13. The Albatros D.III from production batch 1910-2200/16 represents the machine flown by Ltn. des Res. Hermann Frommherz while he served with Jasta 2(Boelcke) during April - May 1917. It should have a white tail unit ( Horizontal and vertical with a narrow black band around the fuselage at the juncture of these units.) This was the Jasta’s unit marking during time. In all other respects the profile is generally accurate for Frommherz’s “Blau Maus”. The black and white sash that wraps around the fuselage needs to be fitted so that the sash slightly overlaps the forward and lower fuselage cross arms. The directions shows a gap between these items and this is not accurate for the profile. The term “Blau Maus” come from a nickname given to Albatros C.III two seaters that in one production batch came from the factory with an overall coat of light blue. The unit markings on these machines were often in black and white. It has been speculated that Ltn. Frommherz may have employed the paint scheme from his early days on the Albatros D.III we see here.

14. An Alb. D.V from Jasta 17 flown by Oblt. Kurt von Rudno-Rudzinsky - from about 5 Oct. 1917 to 5 Jan. 1918. 'Gisi' = 'Ghistelle.’ From the Eduard kit #8110.

15. Here is a an Alb. D.III diorama called "Home from the Front." The mechanic figure offering up a cup-o-java is a CMK figure. The figure posing as Jasta 5 pilot Ltn Strobel is unfortunately Out of production from Van's Scale Models. The Albatros D.III was built before the Eduard kit was available from a heavily modified Glencoe Alb. D.III fuselage and resin poured wings of the Eduard Alb.D.V kit.. It took three attempts to get it right.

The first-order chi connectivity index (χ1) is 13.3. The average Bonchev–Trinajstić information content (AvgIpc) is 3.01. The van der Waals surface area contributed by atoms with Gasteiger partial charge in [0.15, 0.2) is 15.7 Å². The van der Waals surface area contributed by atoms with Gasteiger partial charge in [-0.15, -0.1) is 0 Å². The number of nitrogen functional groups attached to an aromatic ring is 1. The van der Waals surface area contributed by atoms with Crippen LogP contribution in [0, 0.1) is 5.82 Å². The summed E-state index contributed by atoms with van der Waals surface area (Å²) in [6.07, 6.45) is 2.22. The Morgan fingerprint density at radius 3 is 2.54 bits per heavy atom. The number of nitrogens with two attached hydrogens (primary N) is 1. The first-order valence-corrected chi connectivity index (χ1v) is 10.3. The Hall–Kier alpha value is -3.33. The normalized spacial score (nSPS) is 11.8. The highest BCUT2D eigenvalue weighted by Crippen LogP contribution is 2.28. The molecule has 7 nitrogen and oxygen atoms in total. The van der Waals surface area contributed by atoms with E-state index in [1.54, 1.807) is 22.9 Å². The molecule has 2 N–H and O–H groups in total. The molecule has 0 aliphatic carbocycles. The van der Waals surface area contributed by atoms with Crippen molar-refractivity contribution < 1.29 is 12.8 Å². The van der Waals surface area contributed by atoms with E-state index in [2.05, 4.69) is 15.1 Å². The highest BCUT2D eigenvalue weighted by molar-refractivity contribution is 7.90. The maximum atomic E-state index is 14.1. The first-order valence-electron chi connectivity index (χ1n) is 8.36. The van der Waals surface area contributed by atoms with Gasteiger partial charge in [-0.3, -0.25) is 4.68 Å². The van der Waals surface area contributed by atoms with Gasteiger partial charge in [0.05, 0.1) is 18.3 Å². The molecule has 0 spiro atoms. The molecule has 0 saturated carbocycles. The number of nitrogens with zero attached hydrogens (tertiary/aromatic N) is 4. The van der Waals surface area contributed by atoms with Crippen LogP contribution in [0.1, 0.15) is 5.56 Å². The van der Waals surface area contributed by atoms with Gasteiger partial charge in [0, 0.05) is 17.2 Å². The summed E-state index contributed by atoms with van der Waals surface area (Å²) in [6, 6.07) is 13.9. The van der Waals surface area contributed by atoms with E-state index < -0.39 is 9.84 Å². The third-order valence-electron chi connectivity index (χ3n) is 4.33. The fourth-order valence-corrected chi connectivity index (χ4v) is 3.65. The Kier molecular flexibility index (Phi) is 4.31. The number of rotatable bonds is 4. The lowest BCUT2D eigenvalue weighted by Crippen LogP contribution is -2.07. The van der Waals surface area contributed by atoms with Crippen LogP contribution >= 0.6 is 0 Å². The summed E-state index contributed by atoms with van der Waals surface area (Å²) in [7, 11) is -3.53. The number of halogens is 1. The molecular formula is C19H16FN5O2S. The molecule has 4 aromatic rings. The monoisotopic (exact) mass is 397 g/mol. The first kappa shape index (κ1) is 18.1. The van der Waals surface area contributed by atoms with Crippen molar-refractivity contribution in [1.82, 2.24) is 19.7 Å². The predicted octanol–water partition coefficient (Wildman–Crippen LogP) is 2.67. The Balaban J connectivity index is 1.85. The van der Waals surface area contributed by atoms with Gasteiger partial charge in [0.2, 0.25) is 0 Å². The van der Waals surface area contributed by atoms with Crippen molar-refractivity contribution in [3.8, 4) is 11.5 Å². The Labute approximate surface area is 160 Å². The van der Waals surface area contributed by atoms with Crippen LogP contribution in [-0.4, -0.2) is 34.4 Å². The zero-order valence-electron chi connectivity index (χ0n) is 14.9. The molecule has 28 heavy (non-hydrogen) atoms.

16. This represents the early production Alb. D.V flown by Rittmeister Manfred von Richthofen on 6 July 1917 when he received a glancing head wound.

17. This is Alb. D .Va 7161/17 of Jasta 46w as it looked before being captured in April. 1918.
1. Cross & Cockade USA Vol. 4 #2, Pp.195-7 1963.
2. Cross & Cockade USA Vol. 5 #1, Pp83-4 1964.
3. Cross & Cockade USA Vol.12 #2, p.190 1971.4. Cross & Ccokade USA Vol.23 #3, Pp.273 -281 1982.
5. Cross & Cockade Int. Vol.26 #3, Pp.133-130, Esp p.118 1995.
6. Albatros D.Va-German Fighter of WWI by Mikesh, Smithsonian Inst.Press,1980.

18. This is the Eduard 1/48 scale kit # 8017 with a JP productions figure. In his marvelous book, Sopwith Scout 7309 the Australian Sopwith Pup pilot Sir Gordon Taylor (66 Squadron) recorded his impressions of flying the captured Albatros D.III 2015/16, ( G.42.) "...I brought the machine in...Its personality was utterly different from our own airy Sopwith scout. Ours was , in some indefinable way, a sporting weapon, with a slightly smiling, light-hearted personality; a machine which did not identify itself readily with the slaughter of war. But this Hun was a war machine, a weapon of ruthless efficiency; cold-blooded in the metal of its V interplane struts, the Spandau guns, the big engine under the streamlined cowl in the nose, and the instruments and fittings in the cockpit... My thoughts, as I got out of the Albatros' cockpit, can be...expressed, "Give me this aeroplane to fight the war. Let me keep the Sopwith Scout to enjoy myself in the air when the war is won..." It was on 4 June 1917 that Ltn. Georg Simon is taken POW at 19.25 hours between Fontaine and Heniel near Arras, in Albatros D.III 2015/16.

19. The Eduard’s 1/48 scale Albatros D.III (OAW), kit #8038 represents the late production Albatros D.III (OAW) flown by Hauptmann Walz from Jenin in Palestine when he was assisting FA300 and Jasta 55F as a flight commander. In mid to late Oct 1917 with the arrival of additional German Fl. Abt., sixteen Albatros D.III (OAW) also arrived.